Empowering Coaches Step-By-Step

Style Over Substance When Coaching Youth Football

Style Over Substance in Youth Football:

Our entire society seems to be enamored with style to the point it is often more important than substance. I’m not sure why our society watches over every move Paris Hilton makes, she has not done anything of any consequence. She has no great accomplishments, can’t sing, can’t act, no business or sports acumen, not pretty (looks like a poorly fed lizard to me) really where’s the beef? I’m not really sure when or how this nonsense began permeating our great country, but it has. It has even impacted our beloved game of youth football and even some of those that coach it.

In my mind the goal of the youth football game is to have fun, teach fundamentals and life lessons through the game and compete to win. Some style over substance youth football coaches think it’s more important to “look good” than win. These are the teams that have 10 different formations, and 45 different football plays yet score just a touchdown or two a game. Quite often these coaches pride themselves on the fact they are running something like what you see on TV in the NFL on Sundays, never mind the fact that they are completing just 15% of their passes, losing most of their games and not moving the football.

If these coaches took the time to see what was important to their players, they would find that the kids want to win. The kids would much rather win than look pretty emulating a system they do not have the maturity and skills to execute. Mind you a spinner blocking back wedge play for a TD with defenders running all over the place with no clue has the ball is a thing of beauty as is a “T” series trap play. Of course our play action passes off these football plays are usually wide open after we establish the run and look pretty. But we do not look like the Colts or Patriots, who cares? The style over substance guy cares.

We played a team like this in an early game 2 years ago. His team came out in 5-6 different formations in their first two “drives”, which were both 3 and outs. They used motion on every play and threw 4 of those 6 downs for zero completions, zero yards a sack and a turnover. When looking at film of this game, it was obvious these kids didn’t have any basic fundamentals down at all. Their stances were atrocious and they had no clue who to block, their blocking scheme had to be the infamous “block the guy across from you, non blocking, blocking scheme”.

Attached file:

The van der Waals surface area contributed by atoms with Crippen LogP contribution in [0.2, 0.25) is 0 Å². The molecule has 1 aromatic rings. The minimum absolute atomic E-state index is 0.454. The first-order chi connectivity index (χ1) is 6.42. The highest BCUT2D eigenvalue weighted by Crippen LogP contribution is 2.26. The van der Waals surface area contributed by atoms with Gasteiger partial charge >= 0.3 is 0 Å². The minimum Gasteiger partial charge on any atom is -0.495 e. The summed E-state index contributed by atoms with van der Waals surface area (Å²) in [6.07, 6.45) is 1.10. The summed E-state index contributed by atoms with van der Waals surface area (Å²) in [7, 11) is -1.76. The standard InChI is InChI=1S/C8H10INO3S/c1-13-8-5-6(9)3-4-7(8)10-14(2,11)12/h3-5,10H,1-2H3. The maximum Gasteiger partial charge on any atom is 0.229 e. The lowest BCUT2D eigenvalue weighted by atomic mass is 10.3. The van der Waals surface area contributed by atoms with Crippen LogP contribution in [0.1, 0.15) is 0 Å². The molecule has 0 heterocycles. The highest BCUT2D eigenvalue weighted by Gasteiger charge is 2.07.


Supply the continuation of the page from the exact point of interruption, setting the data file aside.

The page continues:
This team had very big line splits, any kind of stunt by our defense resulted in lost yardage or turnovers, it was like shooting fish in a barrel for my defensive coordinator. We were up by 3 TDs in the first 8 minutes of this game and in order to not completely humiliate this team we did not use a single stunt after the first quarter and subbed very liberally.

Even by doing so, this team failed to make a first down until the fourth quarter, even with all of our subs in and having players play out of position. We were up 36-0 at the half in a game we could have easily won by 80 points, but mercifully did not. I did my best to keep the score reasonable and had 14 different kids carry the ball and even resorted to playing with 9 players on defense in the fourth quarter to try and get the other team a first down. I really felt bad for these kids, they were trying their best and giving a great effort, but they had zero coaching.